This event serves as a great reminder that we still have a lot of work to do to educate the public on the benefits of self sufficiency in the self defense realm.  Use the data above to bolster your arguments.

Detroit In Free Fall

Back in the late 1930s and early 1940s, a number of people from rural areas moved from their farms and into urban areas for work.  My grandparents on my father's side did just that, relocating from their rural Tennessee home to move to Detroit to find work.  Dad was even born there.

Once known as a working shrine to modern industrialism, Detroit is now in free fall.  Today, a Detroit city councilwoman called on President Obama to bail out Detroit, since Detroit residents voted for him in the recent election. 

The answer to what ails our cities isn't in Washington.  It's in our own cities, with our own people.  That's the crux of what I've been trying to convey for years now.  The Suburban Dad Survivalist nation needs to be prepared to be leaders in our various communities to find solutions amongst ourselves, rather than looking to another governmental agency for a bailout.

Monday, December 3, 2012

Daily Briefing For Monday, December 3, 2012

Suburban Dad Survivalist Preparedness Conference Update

I'm pleased to announce the roster for our first annual Preparedness Conference, slated for Saturday, January 5, 2013 at the Cabela's in Buda. 

Firearms, Ammunition and Training Options for Preppers.  Karl Rehn of KR Training lends his decades of expertise on this subject.  Many people make critical mistakes when selecting firearms to defend their homes and families during extended emergencies.  Karl will draw upon his experience and the lessons learned in previous disasters to provide a coherent plan for acquiring the right kinds of weapons, ammunition and training for the grid down environment.  I'm pleased that KR Training is an official sponsor of this event.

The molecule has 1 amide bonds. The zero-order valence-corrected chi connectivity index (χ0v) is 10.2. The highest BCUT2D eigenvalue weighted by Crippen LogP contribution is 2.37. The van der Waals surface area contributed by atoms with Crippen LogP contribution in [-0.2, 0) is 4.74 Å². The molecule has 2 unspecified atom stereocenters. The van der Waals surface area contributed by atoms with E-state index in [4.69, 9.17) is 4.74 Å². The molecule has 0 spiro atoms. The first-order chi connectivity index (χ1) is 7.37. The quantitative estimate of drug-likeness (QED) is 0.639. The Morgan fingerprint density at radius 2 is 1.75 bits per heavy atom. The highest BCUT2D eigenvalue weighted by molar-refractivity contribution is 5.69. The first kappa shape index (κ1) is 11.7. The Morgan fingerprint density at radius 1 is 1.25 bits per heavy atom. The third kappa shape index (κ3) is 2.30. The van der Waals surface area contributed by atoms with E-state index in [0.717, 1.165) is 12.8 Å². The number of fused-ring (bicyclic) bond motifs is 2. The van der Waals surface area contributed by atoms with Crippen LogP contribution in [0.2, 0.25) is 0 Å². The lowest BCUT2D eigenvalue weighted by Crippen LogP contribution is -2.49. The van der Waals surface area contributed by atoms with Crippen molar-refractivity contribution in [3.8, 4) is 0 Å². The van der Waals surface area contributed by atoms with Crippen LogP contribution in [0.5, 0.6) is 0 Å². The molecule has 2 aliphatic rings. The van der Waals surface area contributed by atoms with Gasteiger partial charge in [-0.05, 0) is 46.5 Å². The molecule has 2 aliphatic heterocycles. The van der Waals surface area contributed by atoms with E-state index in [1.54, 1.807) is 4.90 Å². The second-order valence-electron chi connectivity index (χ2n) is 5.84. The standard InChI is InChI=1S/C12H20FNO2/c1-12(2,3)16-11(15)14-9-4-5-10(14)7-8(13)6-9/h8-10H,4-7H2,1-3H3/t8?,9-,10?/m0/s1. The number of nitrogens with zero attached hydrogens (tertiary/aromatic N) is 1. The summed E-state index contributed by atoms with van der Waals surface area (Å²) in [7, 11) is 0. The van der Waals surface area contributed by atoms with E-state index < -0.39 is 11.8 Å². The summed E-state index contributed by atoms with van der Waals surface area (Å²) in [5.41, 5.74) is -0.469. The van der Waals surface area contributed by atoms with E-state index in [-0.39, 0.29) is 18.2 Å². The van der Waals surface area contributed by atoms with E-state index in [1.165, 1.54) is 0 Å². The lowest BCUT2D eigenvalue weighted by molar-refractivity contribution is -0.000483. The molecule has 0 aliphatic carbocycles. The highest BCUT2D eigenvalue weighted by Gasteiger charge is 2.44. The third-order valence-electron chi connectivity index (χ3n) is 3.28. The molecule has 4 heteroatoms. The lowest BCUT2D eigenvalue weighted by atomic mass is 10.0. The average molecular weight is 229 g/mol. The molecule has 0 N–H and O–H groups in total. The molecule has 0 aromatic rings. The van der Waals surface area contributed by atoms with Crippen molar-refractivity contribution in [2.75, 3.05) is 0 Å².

Psychological Aspects of Use of Force and Preparedness.  Glenn Meyer, Ph.D. and Professor of Psychology at Trinity University will present on psychological considerations those who are preparing for short to long term emergencies.  His talk will focus primarily one of his areas of expertise - the psychology of firearms usage.

Financial Planning For 2013.  Amit Agrawal, Associate Vice President and Investment Officer of Wells Fargo, is a first generation Indian American, attorney, and good friend of mine.  He will share his expertise on what we might see in 2013.

Alternative Energy Options.  Vern Williams, an electrical engineer, will present on the various options available to urban and suburban residents, along with the pros and cons of each system.

Food Storage Strategies.  Presented by yours truly, I will share with you lessons learned from my many experiences with storeable foods over the years. 

True Stories From Search and Rescue.  Brian Brown, an operator with Team Rubicon, draws from his vast experience of working in grid down, post-disaster environments to share lessons of what strategies worked for people - and which ones didn't.

Investing in Precious Metals.  Jerid Colwell of Stonewall Constructors has created a very simple strategy to understand the intricacies of investing in physical metals; he will share his system with us.

What EMS Wants You To Know.  Justin Moore, a paramedic from the Bryan/College Station area, will provide guidance on what we should have in our first aid kits and what to do until EMS arrives.

Situation Report for 2013.  I will be providing my thoughts and analysis on what things we should monitor in the coming year.

Building Community With Preppers.  Vern Williams will pull double duty and share lessons learned from the Preparedness Peace project offered in many churches and civic groups.